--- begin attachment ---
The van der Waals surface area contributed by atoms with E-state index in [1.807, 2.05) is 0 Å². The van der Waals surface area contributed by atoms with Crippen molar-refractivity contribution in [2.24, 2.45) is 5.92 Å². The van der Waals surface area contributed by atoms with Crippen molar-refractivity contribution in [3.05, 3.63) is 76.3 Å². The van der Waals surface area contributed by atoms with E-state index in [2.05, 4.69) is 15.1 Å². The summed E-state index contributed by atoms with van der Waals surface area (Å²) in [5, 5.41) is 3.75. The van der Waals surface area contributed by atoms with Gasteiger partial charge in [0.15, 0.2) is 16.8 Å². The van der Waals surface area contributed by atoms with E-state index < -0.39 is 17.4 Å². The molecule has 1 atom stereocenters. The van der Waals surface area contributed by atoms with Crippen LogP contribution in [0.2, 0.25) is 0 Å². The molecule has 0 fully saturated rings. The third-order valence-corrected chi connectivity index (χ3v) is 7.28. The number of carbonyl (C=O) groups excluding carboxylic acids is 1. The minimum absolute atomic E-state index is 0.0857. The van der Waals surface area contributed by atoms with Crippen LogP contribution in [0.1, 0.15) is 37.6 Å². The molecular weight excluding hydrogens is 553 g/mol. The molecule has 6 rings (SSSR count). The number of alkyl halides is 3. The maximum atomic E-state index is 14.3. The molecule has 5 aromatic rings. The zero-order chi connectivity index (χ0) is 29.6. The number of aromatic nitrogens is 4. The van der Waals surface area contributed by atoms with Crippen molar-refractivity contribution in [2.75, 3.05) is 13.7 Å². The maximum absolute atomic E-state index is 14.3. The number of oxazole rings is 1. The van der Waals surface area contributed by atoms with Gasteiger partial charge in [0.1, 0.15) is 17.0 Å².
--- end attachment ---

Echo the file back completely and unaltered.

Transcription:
The van der Waals surface area contributed by atoms with E-state index in [1.807, 2.05) is 0 Å². The van der Waals surface area contributed by atoms with Crippen molar-refractivity contribution in [2.24, 2.45) is 5.92 Å². The van der Waals surface area contributed by atoms with Crippen molar-refractivity contribution in [3.05, 3.63) is 76.3 Å². The van der Waals surface area contributed by atoms with E-state index in [2.05, 4.69) is 15.1 Å². The summed E-state index contributed by atoms with van der Waals surface area (Å²) in [5, 5.41) is 3.75. The van der Waals surface area contributed by atoms with Gasteiger partial charge in [0.15, 0.2) is 16.8 Å². The van der Waals surface area contributed by atoms with E-state index < -0.39 is 17.4 Å². The molecule has 1 atom stereocenters. The van der Waals surface area contributed by atoms with Crippen LogP contribution in [0.2, 0.25) is 0 Å². The molecule has 0 fully saturated rings. The third-order valence-corrected chi connectivity index (χ3v) is 7.28. The number of carbonyl (C=O) groups excluding carboxylic acids is 1. The minimum absolute atomic E-state index is 0.0857. The van der Waals surface area contributed by atoms with Crippen LogP contribution in [0.1, 0.15) is 37.6 Å². The molecular weight excluding hydrogens is 553 g/mol. The molecule has 6 rings (SSSR count). The number of alkyl halides is 3. The maximum atomic E-state index is 14.3. The molecule has 5 aromatic rings. The zero-order chi connectivity index (χ0) is 29.6. The number of aromatic nitrogens is 4. The van der Waals surface area contributed by atoms with Crippen molar-refractivity contribution in [2.75, 3.05) is 13.7 Å². The maximum absolute atomic E-state index is 14.3. The number of oxazole rings is 1. The van der Waals surface area contributed by atoms with Gasteiger partial charge in [0.1, 0.15) is 17.0 Å².